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Max in the Middle
Russell Wilson's first event benefitting his Why Not You Foundation featured the debut of Wilson's very own Costacos Brothers poster. Former Seahawks Steve Largent and Brian Bosworth, who also have their own Costacos Brothers posters, were in attendance and participated in a panel with Wilson, John and Tock Costacos. The event raised over $400,000. Watch
Leave it to Tom Cable to see something about Max Unger that even the Seahawks’ center never envisioned.
It was in 2009, when Unger was eligible for the NFL Draft after playing center for only two seasons at the University of Oregon and Cable was in his second season as head coach of the Oakland Raiders.
“I knew Max when he came out of college,” said Cable, now in his second season as the Seahawks’ assistant head coach and offensive line coach. “I thought he would be a fine, fine center when he got to this level.”
Unger? Not so much. A latecomer to the game of football while growing up in Kailua-Kona, Hawaii, Unger also was a late bloomer at the position he now mans on a line that is opening holes for the NFL’s leading rusher, Marshawn Lynch; and league’s No. 6-ranked rushing offense, as the Seahawks are averaging 150.8 yards entering Sunday’s game against the Panthers in Carolina.
About that late start in the sport, Unger offered, “I played soccer and baseball and basketball, everything. But I didn’t play football until my freshman year of high school. My dad (Keith) was a really good high school football player and we’d always kind of talked about that.”
So what took so long for son to follow in father’s cleat-steps? “I was always way too big to play Pop Warner football. My freshman year, I was like 6-2, 220. By my senior year, I was 6-4, 6-5, about 285. So there was no way I was going to be able to play Pop Warner football without cutting a ton of weight.”
So instead, Keith Unger’s too-big-for-Pop-Warner son simply waited.
As for playing center in the NFL, Unger added, “I never saw myself playing center, period. But moving to center (at Oregon) was extremely beneficial, obviously, for my career. I don’t really see myself as a tackle in the NFL.”
So, what was it like growing up in Hawaii?
“The Big Island is a lot different from what you think when someone says Hawaii,” Unger said, quickly dashing those visions of rolling surf and swaying hula skirts. “Not as many beaches. A lot of different climate zones.”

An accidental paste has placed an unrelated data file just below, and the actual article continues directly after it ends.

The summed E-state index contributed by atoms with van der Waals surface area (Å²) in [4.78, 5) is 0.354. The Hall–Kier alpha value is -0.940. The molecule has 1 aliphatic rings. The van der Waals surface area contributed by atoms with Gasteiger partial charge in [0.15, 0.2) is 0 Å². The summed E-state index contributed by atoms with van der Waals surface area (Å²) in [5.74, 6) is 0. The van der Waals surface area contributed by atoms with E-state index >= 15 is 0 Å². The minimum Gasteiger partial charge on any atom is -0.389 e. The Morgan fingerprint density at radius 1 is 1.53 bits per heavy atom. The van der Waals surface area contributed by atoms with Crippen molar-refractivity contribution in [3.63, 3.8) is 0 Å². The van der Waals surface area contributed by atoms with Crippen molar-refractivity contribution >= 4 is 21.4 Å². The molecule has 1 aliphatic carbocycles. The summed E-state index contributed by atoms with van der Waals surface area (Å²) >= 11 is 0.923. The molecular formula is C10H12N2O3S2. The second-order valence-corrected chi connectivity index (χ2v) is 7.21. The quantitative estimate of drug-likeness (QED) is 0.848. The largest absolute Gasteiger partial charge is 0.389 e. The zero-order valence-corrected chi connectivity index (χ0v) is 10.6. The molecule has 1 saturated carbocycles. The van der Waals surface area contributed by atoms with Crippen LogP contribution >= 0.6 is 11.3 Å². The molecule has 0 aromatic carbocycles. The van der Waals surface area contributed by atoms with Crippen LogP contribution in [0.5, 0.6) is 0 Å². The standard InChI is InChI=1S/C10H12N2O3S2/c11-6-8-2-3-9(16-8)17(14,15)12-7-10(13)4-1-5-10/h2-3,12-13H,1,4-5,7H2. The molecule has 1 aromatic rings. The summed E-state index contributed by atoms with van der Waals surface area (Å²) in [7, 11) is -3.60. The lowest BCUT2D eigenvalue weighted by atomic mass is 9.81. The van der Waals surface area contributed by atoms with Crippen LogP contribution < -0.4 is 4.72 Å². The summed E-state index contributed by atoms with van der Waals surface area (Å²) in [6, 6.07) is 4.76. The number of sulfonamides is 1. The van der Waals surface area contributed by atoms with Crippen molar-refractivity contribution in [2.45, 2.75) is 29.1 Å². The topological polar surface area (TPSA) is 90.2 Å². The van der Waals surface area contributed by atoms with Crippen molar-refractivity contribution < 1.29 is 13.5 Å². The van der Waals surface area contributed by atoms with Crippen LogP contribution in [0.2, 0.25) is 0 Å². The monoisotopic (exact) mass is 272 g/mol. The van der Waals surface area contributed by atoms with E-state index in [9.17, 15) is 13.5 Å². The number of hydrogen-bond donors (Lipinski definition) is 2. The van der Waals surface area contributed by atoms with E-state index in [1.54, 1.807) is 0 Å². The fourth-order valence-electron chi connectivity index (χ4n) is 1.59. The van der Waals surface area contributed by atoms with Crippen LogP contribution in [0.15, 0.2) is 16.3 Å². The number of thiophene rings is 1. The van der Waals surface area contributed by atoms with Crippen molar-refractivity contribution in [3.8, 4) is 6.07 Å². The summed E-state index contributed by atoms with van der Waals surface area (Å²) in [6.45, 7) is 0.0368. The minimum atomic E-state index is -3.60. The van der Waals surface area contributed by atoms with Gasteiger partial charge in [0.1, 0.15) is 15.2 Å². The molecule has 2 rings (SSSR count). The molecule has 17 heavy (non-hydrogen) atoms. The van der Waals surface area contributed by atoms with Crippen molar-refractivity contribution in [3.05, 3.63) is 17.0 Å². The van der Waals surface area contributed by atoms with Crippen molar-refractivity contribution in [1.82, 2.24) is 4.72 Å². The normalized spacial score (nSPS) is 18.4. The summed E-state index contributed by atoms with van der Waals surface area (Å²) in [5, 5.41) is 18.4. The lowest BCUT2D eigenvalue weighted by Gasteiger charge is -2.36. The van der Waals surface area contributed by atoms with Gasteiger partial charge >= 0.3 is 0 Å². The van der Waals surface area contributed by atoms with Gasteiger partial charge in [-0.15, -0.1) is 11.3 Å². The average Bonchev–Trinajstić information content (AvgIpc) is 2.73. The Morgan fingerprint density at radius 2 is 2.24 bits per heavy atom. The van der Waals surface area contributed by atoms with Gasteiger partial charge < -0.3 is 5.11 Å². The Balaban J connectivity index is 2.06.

But it’s still island life. “If you take a left out of my driveway, you end up right back at my driveway in a couple of hours,” he said with a laugh.
And island life is a different way of life, no matter which island it is.
“My whole family still lives out there,” Unger said. “And I try to get back as much as possible.”
But how did Unger get from paradise to Eugene, Ore.?
“It was the only scholarship offer that I got out of high school,” said Unger, who played at Hawaii Preparatory Academy in Honaunau. “It was pretty cool. They offered me a scholarship my junior year. I thought I was going to get a bunch of them as a senior, but I didn’t.”
So life as a collegiate Duck it was. But life as a center? Not just yet.
A right tackle in high school, Unger also began his career at Oregon blocking on the edge as the left tackle. It wasn’t until after his junior season that he moved to center. After much thought and an involved evaluation process, no doubt.
Try again. “Our center graduated and we had a bunch of guys who were tackles,” Unger explained. “For some reason, they just wanted to move me to the interior. It happened in spring ball, and in spring ball you just throw darts at a board and say, ‘You go play there.’ I snapped the ball a couple times and they were like, ‘Oh, OK, he can do it.’ ”
With Unger at center, the Ducks averaged 280.8 rushing yards his senior season, tops in the Pac-10 and second in the nation. So center it was.
Again, not just yet. The Seahawks selected Unger in the second round of the 2009 NFL Draft, but he played guard as a rookie – for the first time in his career – because they already had Chris Spencer, a first-round draft choice in 2005. Unger didn’t move to center until the final three games, and then only because Spencer broke a hand. But Unger did become the first rookie lineman to start all 16 games for the Seahawks since Ray Roberts in 1992.
In 2010, it was back to right guard for Unger, until he got a season-ending toe injury in the opener.
Last year, his move to center coincided with Cable’s move from Oakland to Seattle.
“When I got here, we made some decisions – in terms of people that were here; those who weren’t going to be; and then those that were here, but were they in the right spot,” Cable said.
Spencer was out, signing with the Chicago Bears in free agency after the 136-day lockout ended; Unger was in, at the pivotal position on the line.
“I kind of just drew on my past with Max,” Cable said. “I thought three years ago when he came out that he’d be a terrific center. So we put him there from Day One and his development has been second to none on this team.”
Unger has grown into the role so well that his teammates voted him the offensive captain this season.
“That was unexpected,” Unger said. “It’s really cool and I’m pretty happy about it. It’s definitely a line thing. We’re trying to solidify the O-line in the offense and have that a constant. So I think us representing the offense shows that.”
With Unger as the poster lineman, and right in the middle of everything – a development no more unexpected than the too-big kid from the Big Island growing into the role as NFL center. Read